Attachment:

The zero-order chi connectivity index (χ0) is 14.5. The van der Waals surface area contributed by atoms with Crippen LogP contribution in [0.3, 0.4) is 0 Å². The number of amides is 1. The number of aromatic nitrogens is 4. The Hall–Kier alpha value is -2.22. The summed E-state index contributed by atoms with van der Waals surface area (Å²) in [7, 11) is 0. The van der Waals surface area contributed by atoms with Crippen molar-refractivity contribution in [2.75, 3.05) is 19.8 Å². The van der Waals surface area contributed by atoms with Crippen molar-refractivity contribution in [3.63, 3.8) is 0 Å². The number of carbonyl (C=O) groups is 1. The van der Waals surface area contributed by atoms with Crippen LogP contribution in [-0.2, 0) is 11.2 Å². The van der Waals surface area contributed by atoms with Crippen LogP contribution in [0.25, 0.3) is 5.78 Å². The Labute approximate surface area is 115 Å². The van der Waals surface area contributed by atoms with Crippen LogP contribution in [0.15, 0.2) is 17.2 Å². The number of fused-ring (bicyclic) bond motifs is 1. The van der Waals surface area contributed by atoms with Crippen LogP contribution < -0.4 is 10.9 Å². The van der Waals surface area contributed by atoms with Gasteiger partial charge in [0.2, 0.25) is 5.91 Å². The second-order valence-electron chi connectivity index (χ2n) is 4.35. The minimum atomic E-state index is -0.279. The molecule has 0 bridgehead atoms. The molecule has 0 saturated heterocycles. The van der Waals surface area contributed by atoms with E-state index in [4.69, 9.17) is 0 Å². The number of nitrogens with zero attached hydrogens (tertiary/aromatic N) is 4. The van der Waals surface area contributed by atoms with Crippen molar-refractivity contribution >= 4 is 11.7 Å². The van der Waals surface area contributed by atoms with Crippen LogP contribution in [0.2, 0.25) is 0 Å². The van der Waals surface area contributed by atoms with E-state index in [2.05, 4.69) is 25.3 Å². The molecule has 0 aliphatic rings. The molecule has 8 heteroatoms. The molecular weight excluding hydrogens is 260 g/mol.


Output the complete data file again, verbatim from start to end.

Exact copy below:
The zero-order chi connectivity index (χ0) is 14.5. The van der Waals surface area contributed by atoms with Crippen LogP contribution in [0.3, 0.4) is 0 Å². The number of amides is 1. The number of aromatic nitrogens is 4. The Hall–Kier alpha value is -2.22. The summed E-state index contributed by atoms with van der Waals surface area (Å²) in [7, 11) is 0. The van der Waals surface area contributed by atoms with Crippen molar-refractivity contribution in [2.75, 3.05) is 19.8 Å². The van der Waals surface area contributed by atoms with Crippen molar-refractivity contribution in [3.63, 3.8) is 0 Å². The number of carbonyl (C=O) groups is 1. The van der Waals surface area contributed by atoms with Crippen LogP contribution in [-0.2, 0) is 11.2 Å². The van der Waals surface area contributed by atoms with Crippen LogP contribution in [0.25, 0.3) is 5.78 Å². The Labute approximate surface area is 115 Å². The van der Waals surface area contributed by atoms with Crippen LogP contribution in [0.15, 0.2) is 17.2 Å². The number of fused-ring (bicyclic) bond motifs is 1. The van der Waals surface area contributed by atoms with Crippen LogP contribution < -0.4 is 10.9 Å². The van der Waals surface area contributed by atoms with Gasteiger partial charge in [0.2, 0.25) is 5.91 Å². The second-order valence-electron chi connectivity index (χ2n) is 4.35. The minimum atomic E-state index is -0.279. The molecule has 0 bridgehead atoms. The molecule has 0 saturated heterocycles. The van der Waals surface area contributed by atoms with E-state index in [4.69, 9.17) is 0 Å². The number of nitrogens with zero attached hydrogens (tertiary/aromatic N) is 4. The van der Waals surface area contributed by atoms with Crippen molar-refractivity contribution >= 4 is 11.7 Å². The van der Waals surface area contributed by atoms with Crippen LogP contribution in [0.2, 0.25) is 0 Å². The van der Waals surface area contributed by atoms with E-state index in [2.05, 4.69) is 25.3 Å². The molecule has 0 aliphatic rings. The molecule has 8 heteroatoms. The molecular weight excluding hydrogens is 260 g/mol.